Out of the twenty-four cases of this variety no fewer than twenty-three were females, the youngest of whom was eighteen 1 and the oldest thirty-four at the time of death. There were never any indications of mental disease, and in several instances it was expressly mentioned that the patient was neither hysterical nor particularly emotional.
The habit of hair-swallowing is usually acquired in early life, when the hair is worn loose upon the shoulders. In the majority of cases it originates in the trick frequently practised by young girls of holding a lock of hair in the mouth while reading a book, or of biting the ends of a coil when angry or excited. In other instances it seems to arise from the inclination, which is so strongly marked in certain people, to fill the mouth with any substance with which they happen to be working, such as cotton in the case of dressmakers, wool or thread among weavers, and tow, flock, or cocoanut-fibre among those engaged in the manufacture of mattresses or mats. Finally, it may be due to some acquired eccentricity, of which the patient herself is often quite unconscious. Thus, in one case the husband stated that whenever his wife was unusually interested in a subject she invariably pulled out two or three hairs from the back of her head and put them into her mouth ; while in another it was observed that the lady would frequently pluck hairs from her children's heads when she caressed them or played with them. In the instance recorded by Inman the patient was accustomed to clean her comb with her fingers, and quite unwittingly to put the little bunch of loose hair into her mouth instead of into a toilet tidy. In each of these conditions it is probable that the mouth and throat become so tolerant of the presence of the foreign substance that the hairs are constantly swallowed with the saliva without creating any unpleasant symptoms.
1 Since this chapter was written Paton has reported the successful removal of a hair-ball from the stomach of a girl eight years of age.
Until the concretion has attained a considerable size and has seriously diminished the capacity of the stomach it seldom produces any special symptoms, and even when the organ is completely filled with hair the patient may be quite free from pain and vomiting (Russell, Thornton). As a rule, however, after a prolonged period of more or less pronounced dyspepsia the patient begins to experience severe pain after meals with flatulence, distension, and nausea. Gradually the pain becomes localised to the epigastrium or left hypochondrium, and is increased by exercise or pressure upon the part. Vomiting is seldom absent, and sometimes occurs after every meal. The ejecta are small in quantity, acid in reaction, and often contain altered bile if the concretion involves the duodenum. Occasionally the vomit is stained with blood ; but hair has never been observed in it. Anaesmia is always a noticeable feature of the case, and may be accompanied by palpitation, dyspnoea, and oedema of the feet. The appetite is variable, but sometimes continues good ; the tongue is foul, the breath offensive, and attacks of diarrhoea are apt to alternate with periods of troublesome constipation. Progressive loss of flesh is seldom observed except when vomiting is excessive.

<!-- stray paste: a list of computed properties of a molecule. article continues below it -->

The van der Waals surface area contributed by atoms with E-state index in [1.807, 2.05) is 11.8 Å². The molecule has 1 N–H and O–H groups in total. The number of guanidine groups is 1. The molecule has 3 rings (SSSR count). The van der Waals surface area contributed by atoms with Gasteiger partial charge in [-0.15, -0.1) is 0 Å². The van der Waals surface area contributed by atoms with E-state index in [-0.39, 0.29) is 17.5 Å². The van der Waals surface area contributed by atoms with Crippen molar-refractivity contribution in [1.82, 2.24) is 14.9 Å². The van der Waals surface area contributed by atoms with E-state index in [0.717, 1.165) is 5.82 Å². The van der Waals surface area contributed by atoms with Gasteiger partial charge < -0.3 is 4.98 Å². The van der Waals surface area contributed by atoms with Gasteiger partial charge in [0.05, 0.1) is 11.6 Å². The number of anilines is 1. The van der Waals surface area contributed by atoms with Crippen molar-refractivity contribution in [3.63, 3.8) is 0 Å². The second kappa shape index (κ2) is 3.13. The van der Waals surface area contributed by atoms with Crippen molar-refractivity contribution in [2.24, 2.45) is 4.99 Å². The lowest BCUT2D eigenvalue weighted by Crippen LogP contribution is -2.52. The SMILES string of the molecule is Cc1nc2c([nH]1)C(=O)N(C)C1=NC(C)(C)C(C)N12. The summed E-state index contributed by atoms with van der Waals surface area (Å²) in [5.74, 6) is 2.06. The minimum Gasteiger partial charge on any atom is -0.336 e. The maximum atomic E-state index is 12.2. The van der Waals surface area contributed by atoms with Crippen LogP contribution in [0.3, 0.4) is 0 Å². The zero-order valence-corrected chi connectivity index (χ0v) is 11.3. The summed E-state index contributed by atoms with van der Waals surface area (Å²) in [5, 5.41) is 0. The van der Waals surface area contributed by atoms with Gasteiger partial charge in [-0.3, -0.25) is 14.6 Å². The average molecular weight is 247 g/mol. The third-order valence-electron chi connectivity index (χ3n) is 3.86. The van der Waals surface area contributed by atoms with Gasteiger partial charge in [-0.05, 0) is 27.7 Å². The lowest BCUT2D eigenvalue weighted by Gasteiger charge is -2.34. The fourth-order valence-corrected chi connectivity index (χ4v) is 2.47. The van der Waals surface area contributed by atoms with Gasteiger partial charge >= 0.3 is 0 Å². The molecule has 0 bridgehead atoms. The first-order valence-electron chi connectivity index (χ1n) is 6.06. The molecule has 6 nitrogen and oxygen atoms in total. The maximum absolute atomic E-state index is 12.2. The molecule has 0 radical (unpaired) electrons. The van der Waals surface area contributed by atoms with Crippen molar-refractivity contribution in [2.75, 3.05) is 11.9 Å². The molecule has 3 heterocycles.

In every case there is a well-marked abdominal tumour, which is of ten large enough to be visible through the parietes. When the concretion is comparatively small the tumour is globular in form and occupies the epigastrium, but in advanced cases it approximates closely to the shape of the stomach, and was variously described in the recorded cases as 'kidney-shaped,' ' crescentic,' or ' like a spleen.' As a rule it is situated in the epigastrium and left hypochondrium, but it may involve the umbilical and the left lumbar region. In Russell's case the stomach was so displaced that the pylorus lay in the pelvis and the tumour occupied the whole of the left side of the abdomen.
On palpation it feels hard, smooth, and superficial, and has a well-defined lower border. It is dull on percussion and seldom tender, except after prolonged manipulation and in those cases where the stomach is ulcerated. One of the principal features of the tumour is its extreme mobility, which permits it to be displaced downwards and to the left, or to be pushed upwards beneath the costal margin in the direction of the spleen. At a late stage of the complaint, however, adhesions may form, which fix the organ to the pancreas or abdominal wall (May). Peristaltic movements of the stomach are rarely visible, but flatus may sometimes be seen or felt in the tumour (Best). Sometimes other hard, globular, and movable masses may be detected to the right of the navel or in the iliac fossa from the presence of hair-balls in the duodenum or ileum. In every case the tumour enlarges very slowly, and, except perhaps for a sensation of weight or dragging, it does not give rise to any special inconvenience.
The duration of the disease is difficult to determine, but it probably averages about fifteen years. In May's case the patient was known to have practised hair-swallowing for twenty-two years, and in that recorded by Russell the tumour had been detected at the age of fourteen. From its slow growth during adult life it is probable that the greater part of the concretion is formed during childhood. With the exception of two instances in which laparotomy was performed, all the cases ended fatally. In about one half death was due to ulceration and perforation of the stomach; fatal haematemesis occurred in one instance, while in two others intestinal obstruction was responsible for the lethal event. In all the rest death ensued from exhaustion entailed by vomiting and diarrhoea.
Fig. 65.-Tumour formed by a hair- Fig. 66.-Tumour formed by a large ball in the stomach. hair-ball which had produced dislocation of the stomach.